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Now, if you are with us today, and you do not know the Lord Jesus Christ as your Saviour, your first prayer needs to be what we call the Sinner’s Prayer. First, please understand that you are a sinner, just as I am, and that you have broken God’s laws. The Bible says in Romans 3:23: “For all have sinned and come short of the glory of God.”
Second, accept the fact that there is a penalty for sin. The Bible states in Romans 6:23: “For the wages of sin is death…”
Third, accept the fact that you are on the road to hell. Jesus Christ said in Matthew 10:28: “And fear not them which kill the body, but are not able to kill the soul: but rather fear him which is able to destroy both soul and body in hell.” Also, the Bible states in Revelation 21:8: “But the fearful, and unbelieving, and the abominable, and murderers, and whoremongers and sorcerers, and idolaters, and all liars, shall have their part in the lake which burneth with fire and brimstone: which is the second death.”
Now this is bad news, but here’s the good news. Jesus Christ said in John 3:16: “For God so loved the world, that he gave his only begotten Son, that whosoever believeth in him should not perish, but have everlasting life.”
Just believe in your heart that Jesus Christ died for your sins, was buried, and rose from the dead by the power of God for you so that you can live eternally with Him. Pray and ask Him to come into your heart today, and He will.
Romans 10:9 & 13 says, “That if thou shalt confess with thy mouth the Lord Jesus, and shalt believe in thine heart that God hath raised him from the dead, thou shalt be saved… For whosoever shall call upon the name of the Lord shall be saved.”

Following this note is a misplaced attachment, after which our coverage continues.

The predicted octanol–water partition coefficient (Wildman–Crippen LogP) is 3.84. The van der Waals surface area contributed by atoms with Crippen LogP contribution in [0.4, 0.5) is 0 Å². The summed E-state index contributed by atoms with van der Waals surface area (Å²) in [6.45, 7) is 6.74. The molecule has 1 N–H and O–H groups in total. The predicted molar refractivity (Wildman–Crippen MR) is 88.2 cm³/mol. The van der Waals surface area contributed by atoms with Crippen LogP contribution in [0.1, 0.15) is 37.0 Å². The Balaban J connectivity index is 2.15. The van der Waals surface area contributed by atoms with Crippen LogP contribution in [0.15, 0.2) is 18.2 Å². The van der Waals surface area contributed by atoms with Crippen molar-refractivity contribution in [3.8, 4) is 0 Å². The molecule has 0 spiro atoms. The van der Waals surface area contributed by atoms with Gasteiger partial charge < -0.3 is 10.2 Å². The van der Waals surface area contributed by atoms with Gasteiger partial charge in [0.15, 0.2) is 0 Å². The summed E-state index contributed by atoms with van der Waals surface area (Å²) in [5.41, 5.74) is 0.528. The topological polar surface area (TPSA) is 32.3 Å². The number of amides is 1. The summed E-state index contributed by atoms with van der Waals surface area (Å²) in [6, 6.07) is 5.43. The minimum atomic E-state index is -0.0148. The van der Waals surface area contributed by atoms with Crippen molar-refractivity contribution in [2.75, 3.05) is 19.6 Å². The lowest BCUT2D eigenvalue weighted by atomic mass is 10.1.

If you believe that Jesus Christ died on the cross for your sins, was buried, and rose from the dead, and you want to trust Him for your salvation today, please pray with me this simple prayer: Holy Father God, I realize that I am a sinner and that I have done some bad things in my life. For Jesus Christ sake, please forgive me of my sins. I now believe with all of my heart that Jesus Christ died for me, was buried, and rose again. Lord Jesus, please come into my heart and save my soul and change my life today. Amen.
If you just trusted Jesus Christ as your Saviour, and you prayed that prayer and meant it from your heart, I declare to you that based upon the Word of God, you are now saved from Hell and you are on your way to Heaven. Welcome to the family of God! Congratulations on trusting Jesus Christ as your Lord and Saviour. You have done the most important thing in life. For more information to help you grow in your newfound faith in Christ, go to Gospel Light Society.com and read “What To Do After You Enter Through the Door”. Jesus Christ said in John 10:9, “I am the door, by me if any man enter in, he shall be saved, and shall go in and out, and find pasture.”
God loves you. We love you. And may God bless you.